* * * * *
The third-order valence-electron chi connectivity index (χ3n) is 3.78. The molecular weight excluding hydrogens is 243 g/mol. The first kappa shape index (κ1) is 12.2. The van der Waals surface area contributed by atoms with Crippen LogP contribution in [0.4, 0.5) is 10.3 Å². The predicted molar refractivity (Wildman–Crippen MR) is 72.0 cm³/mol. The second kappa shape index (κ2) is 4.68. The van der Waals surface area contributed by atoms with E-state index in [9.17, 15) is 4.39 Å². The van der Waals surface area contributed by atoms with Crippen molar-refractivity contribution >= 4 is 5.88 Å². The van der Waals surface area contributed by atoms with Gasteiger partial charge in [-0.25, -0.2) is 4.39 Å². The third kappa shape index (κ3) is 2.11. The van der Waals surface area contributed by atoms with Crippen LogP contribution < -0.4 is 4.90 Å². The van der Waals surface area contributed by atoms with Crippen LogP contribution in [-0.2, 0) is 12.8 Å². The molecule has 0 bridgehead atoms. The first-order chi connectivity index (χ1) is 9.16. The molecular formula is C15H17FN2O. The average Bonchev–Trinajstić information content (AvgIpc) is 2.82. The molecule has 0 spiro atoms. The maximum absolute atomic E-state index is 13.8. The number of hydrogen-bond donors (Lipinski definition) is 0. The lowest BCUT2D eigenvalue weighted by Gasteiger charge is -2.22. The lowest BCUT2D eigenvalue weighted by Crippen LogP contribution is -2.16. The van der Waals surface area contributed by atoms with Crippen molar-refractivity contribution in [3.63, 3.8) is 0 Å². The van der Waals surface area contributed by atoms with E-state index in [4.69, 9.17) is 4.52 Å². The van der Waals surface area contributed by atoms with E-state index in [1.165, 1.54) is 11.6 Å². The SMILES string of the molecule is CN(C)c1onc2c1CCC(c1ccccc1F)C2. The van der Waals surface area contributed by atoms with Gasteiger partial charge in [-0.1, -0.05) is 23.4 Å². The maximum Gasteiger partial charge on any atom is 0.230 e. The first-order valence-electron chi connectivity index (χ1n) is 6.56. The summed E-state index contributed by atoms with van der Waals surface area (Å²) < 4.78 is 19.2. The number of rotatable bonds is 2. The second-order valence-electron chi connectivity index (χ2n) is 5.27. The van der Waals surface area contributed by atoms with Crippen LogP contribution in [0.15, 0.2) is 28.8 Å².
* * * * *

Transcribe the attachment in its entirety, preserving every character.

The third-order valence-electron chi connectivity index (χ3n) is 3.78. The molecular weight excluding hydrogens is 243 g/mol. The first kappa shape index (κ1) is 12.2. The van der Waals surface area contributed by atoms with Crippen LogP contribution in [0.4, 0.5) is 10.3 Å². The predicted molar refractivity (Wildman–Crippen MR) is 72.0 cm³/mol. The second kappa shape index (κ2) is 4.68. The van der Waals surface area contributed by atoms with E-state index in [9.17, 15) is 4.39 Å². The van der Waals surface area contributed by atoms with Crippen molar-refractivity contribution >= 4 is 5.88 Å². The van der Waals surface area contributed by atoms with Gasteiger partial charge in [-0.25, -0.2) is 4.39 Å². The third kappa shape index (κ3) is 2.11. The van der Waals surface area contributed by atoms with Crippen LogP contribution < -0.4 is 4.90 Å². The van der Waals surface area contributed by atoms with Crippen LogP contribution in [-0.2, 0) is 12.8 Å². The molecule has 0 bridgehead atoms. The first-order chi connectivity index (χ1) is 9.16. The molecular formula is C15H17FN2O. The average Bonchev–Trinajstić information content (AvgIpc) is 2.82. The molecule has 0 spiro atoms. The maximum absolute atomic E-state index is 13.8. The number of hydrogen-bond donors (Lipinski definition) is 0. The lowest BCUT2D eigenvalue weighted by Gasteiger charge is -2.22. The lowest BCUT2D eigenvalue weighted by Crippen LogP contribution is -2.16. The van der Waals surface area contributed by atoms with Crippen molar-refractivity contribution in [3.63, 3.8) is 0 Å². The van der Waals surface area contributed by atoms with E-state index in [4.69, 9.17) is 4.52 Å². The van der Waals surface area contributed by atoms with E-state index in [1.165, 1.54) is 11.6 Å². The SMILES string of the molecule is CN(C)c1onc2c1CCC(c1ccccc1F)C2. The van der Waals surface area contributed by atoms with Gasteiger partial charge in [-0.1, -0.05) is 23.4 Å². The maximum Gasteiger partial charge on any atom is 0.230 e. The first-order valence-electron chi connectivity index (χ1n) is 6.56. The summed E-state index contributed by atoms with van der Waals surface area (Å²) < 4.78 is 19.2. The number of rotatable bonds is 2. The second-order valence-electron chi connectivity index (χ2n) is 5.27. The van der Waals surface area contributed by atoms with Crippen LogP contribution in [0.15, 0.2) is 28.8 Å².